On 9/11, American missionary Heather Mercer was 6,700 miles away from New York City, behind bars in a Kabul, Afghanistan, prison awaiting trial. Weeks earlier in August 2001, the Taliban arrested Mercer and her close friend, Dayna Curry.
The two young women were ministering in Kabul through Shelter Now, a housing outreach organization. In one of the most dramatic stories of the 9/11 era, the Taliban put them and other Western missions staff on trial for spreading Christianity in the Muslim-majority nation.
Weeks later as the Taliban regime was under attack, anti-Taliban fighters freed all of them. Mercer and Curry returned to the U.S. and the Bush White House hosted a celebration of their freedom. In 2003, Mercer decided to relocate to Kurdistan, the autonomous area of northern Iraq. In 2008, she founded Global Hope, a U.S.-based ministry to northern Iraqis. Now married to an Iraqi Christian, she and her husband divide their time between a home in Texas and Kurdistan. Timothy C. Morgan, CT deputy managing editor, interviewed Mercer recently about the tenth anniversary of 9/11 and her goals for Global Hope.
The tenth anniversary of 9/11 is coming up. Your mind must go back to that period frequently. Was it worth your effort going to Afghanistan and being jailed?
There is not a day that goes by that I don't think about it. God sent me to prison to set me free. I don't think I realized how much fear I actually had in my life until I had to confront some of my deepest, darkest fears. When I first set out to go to Afghanistan, I knew it might cost me my life to reach Muslims with the love of Jesus. Then I had this opportunity to face that fear of, "What would I do if someone tried to kill me for sharing the gospel?" God made himself known in such a profound way that now, what do I have to fear?
There must have been some very hard times for you after 9/11.
When we came out of that experience, there was this grace cloud that followed us everywhere. Antioch Community Church in Waco [Texas] cared for us, pastored us through. Healing came in telling in the story over and over. Through the telling, I was able to see the good that came out of the bad. Eventually, the good overshadowed the bad. Today, I can look back and feel like I've learned a million times more than anything I ever lost.
Back in 2001, there were Christian nay-sayers out there who said, "You were naïve, and you probably did break the law." Would you do things differently if you were going into Afghanistan today?
In terms of our purpose for being there and sharing the gospel, no, I wouldn't do anything differently. There's no other reason to be in a place like Afghanistan if you can't offer the only source of hope to people who have no hope.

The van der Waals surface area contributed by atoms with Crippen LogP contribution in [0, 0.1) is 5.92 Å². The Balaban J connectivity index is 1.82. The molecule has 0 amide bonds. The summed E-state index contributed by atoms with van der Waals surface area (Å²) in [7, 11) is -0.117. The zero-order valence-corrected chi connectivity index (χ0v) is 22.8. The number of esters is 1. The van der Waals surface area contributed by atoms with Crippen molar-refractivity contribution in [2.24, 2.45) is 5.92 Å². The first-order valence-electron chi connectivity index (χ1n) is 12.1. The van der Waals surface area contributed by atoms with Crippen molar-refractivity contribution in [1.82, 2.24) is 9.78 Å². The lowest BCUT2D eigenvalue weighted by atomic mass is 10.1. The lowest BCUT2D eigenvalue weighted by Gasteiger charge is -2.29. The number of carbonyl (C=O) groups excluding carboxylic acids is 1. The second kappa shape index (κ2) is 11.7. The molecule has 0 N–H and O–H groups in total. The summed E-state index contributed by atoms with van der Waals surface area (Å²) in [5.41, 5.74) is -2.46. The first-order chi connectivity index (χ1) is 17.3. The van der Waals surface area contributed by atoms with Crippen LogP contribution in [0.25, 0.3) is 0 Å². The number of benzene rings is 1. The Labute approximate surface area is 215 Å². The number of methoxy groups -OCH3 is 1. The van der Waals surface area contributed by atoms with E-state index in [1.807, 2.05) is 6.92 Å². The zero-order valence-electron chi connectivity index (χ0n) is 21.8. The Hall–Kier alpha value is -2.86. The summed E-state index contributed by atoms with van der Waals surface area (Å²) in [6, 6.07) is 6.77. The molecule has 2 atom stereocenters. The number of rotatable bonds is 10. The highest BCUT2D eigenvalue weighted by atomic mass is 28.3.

Are you any wiser today than you were 10 years ago?
Maybe wiser in understanding an Islamic worldview, how to approach someone with that worldview with the message of Jesus. We were very aware of the risks, dangers, and challenges. The only way to really understand an Islamic worldview is to live in it. As an American, I took things at face value. Now, 10 years later, having worked in the Islamic world all this time, I understand more when I'm speaking to a Muslim what's really going on.
Do you stay in contact with Dayna Curry and others from Shelter Now?
Dayna and I remain very close. Everyone that was involved in that experience continues to serve Jesus among Muslims, which is just a fabulous testimony.
What is going to happen to the church in Afghanistan?
The saints in that land are my heroes. The church has grown exponentially. Remember, when I moved there, the largest known gathering of Christians was eight people. Today, reports are that there are a thousand. We may never know of an above-ground church. It may be that the church stays underground for a very, very long time. But it's a glorious church.
Why relocate your ministry to northern Iraq?
Northern Iraq is perhaps one of the most open places right now to proclaim the gospel among Muslims. [Iraqi Kurds] have reached out for political democracy. They've invited Christians to serve, to help build their economy. It's a place thriving with opportunity in the business realm. It's a place of tremendous opportunity for the gospel.
But Americans seem to be saying, "We don't want to think about Iraq at all anymore."
As Westerners, we've become so disillusioned about southern Iraq. The good news is that in the Kurdish region, you have a completely different story. There are terrorist elements. But the Kurdish regional government, leading essentially a country within a country, has maintained excellent security.
It's still the Middle East. We work very hard to understand the climate and keep a pulse on the things that are stirring underneath the surface. It's very different from what people picture. I mean—they're opening Pizza Hut!
What about the future for the church? There are many stories about churches being blown up in Bagdad.
Northern Iraq has become the safe haven for many of these persecuted Christians. My husband's family is a great example. His grandfather and great-grandfather were both pastors in what today is modern Nineveh. In 2007, his family basically fled to the Kurdish region in search of a more stable future.
We meet many of the Iraqi Christians who have been tortured, whose relatives have been kidnapped and held for ransom. The network of churches, which is small but valiant and courageous, reaches out to meet the needs of these internally displaced refugees.
In some cases these Christians want to go to the U.S. or to Canada or to elsewhere. Do you encourage them to stay?
A generation ago there were millions more Christians in the country. In order to see change, you need the change agents to remain in their nation. Certainly, we encourage them to stay. But for many Iraqis that have lived through the war of the south, it feels pretty hopeless. We serve the ones that we can and help empower them to stay and be change agents in their community.